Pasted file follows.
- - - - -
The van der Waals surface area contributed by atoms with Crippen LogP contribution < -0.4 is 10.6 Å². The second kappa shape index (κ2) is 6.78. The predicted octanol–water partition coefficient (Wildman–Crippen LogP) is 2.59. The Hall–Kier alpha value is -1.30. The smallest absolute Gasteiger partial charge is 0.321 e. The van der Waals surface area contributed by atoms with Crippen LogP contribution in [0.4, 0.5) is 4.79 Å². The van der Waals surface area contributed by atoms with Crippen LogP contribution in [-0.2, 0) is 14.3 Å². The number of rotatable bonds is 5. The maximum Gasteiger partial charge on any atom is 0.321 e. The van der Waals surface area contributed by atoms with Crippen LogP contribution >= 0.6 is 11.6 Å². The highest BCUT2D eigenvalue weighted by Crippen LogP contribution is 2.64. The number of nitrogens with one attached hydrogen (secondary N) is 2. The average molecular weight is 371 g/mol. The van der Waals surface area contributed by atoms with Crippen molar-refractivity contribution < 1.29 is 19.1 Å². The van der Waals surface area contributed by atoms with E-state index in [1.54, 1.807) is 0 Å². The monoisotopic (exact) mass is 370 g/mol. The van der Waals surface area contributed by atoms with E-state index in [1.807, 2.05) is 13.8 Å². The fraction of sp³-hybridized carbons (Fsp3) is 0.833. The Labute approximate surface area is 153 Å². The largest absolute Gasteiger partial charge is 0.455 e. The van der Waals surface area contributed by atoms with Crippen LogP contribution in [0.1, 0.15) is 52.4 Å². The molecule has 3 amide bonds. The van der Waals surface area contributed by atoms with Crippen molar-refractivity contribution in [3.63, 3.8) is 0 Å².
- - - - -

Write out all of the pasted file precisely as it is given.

The van der Waals surface area contributed by atoms with Crippen LogP contribution < -0.4 is 10.6 Å². The second kappa shape index (κ2) is 6.78. The predicted octanol–water partition coefficient (Wildman–Crippen LogP) is 2.59. The Hall–Kier alpha value is -1.30. The smallest absolute Gasteiger partial charge is 0.321 e. The van der Waals surface area contributed by atoms with Crippen LogP contribution in [0.4, 0.5) is 4.79 Å². The van der Waals surface area contributed by atoms with Crippen LogP contribution in [-0.2, 0) is 14.3 Å². The number of rotatable bonds is 5. The maximum Gasteiger partial charge on any atom is 0.321 e. The van der Waals surface area contributed by atoms with Crippen LogP contribution >= 0.6 is 11.6 Å². The highest BCUT2D eigenvalue weighted by Crippen LogP contribution is 2.64. The number of nitrogens with one attached hydrogen (secondary N) is 2. The average molecular weight is 371 g/mol. The van der Waals surface area contributed by atoms with Crippen molar-refractivity contribution < 1.29 is 19.1 Å². The van der Waals surface area contributed by atoms with E-state index in [1.54, 1.807) is 0 Å². The monoisotopic (exact) mass is 370 g/mol. The van der Waals surface area contributed by atoms with E-state index in [1.807, 2.05) is 13.8 Å². The fraction of sp³-hybridized carbons (Fsp3) is 0.833. The Labute approximate surface area is 153 Å². The largest absolute Gasteiger partial charge is 0.455 e. The van der Waals surface area contributed by atoms with Crippen LogP contribution in [0.1, 0.15) is 52.4 Å². The molecule has 3 amide bonds. The van der Waals surface area contributed by atoms with Crippen molar-refractivity contribution in [3.63, 3.8) is 0 Å².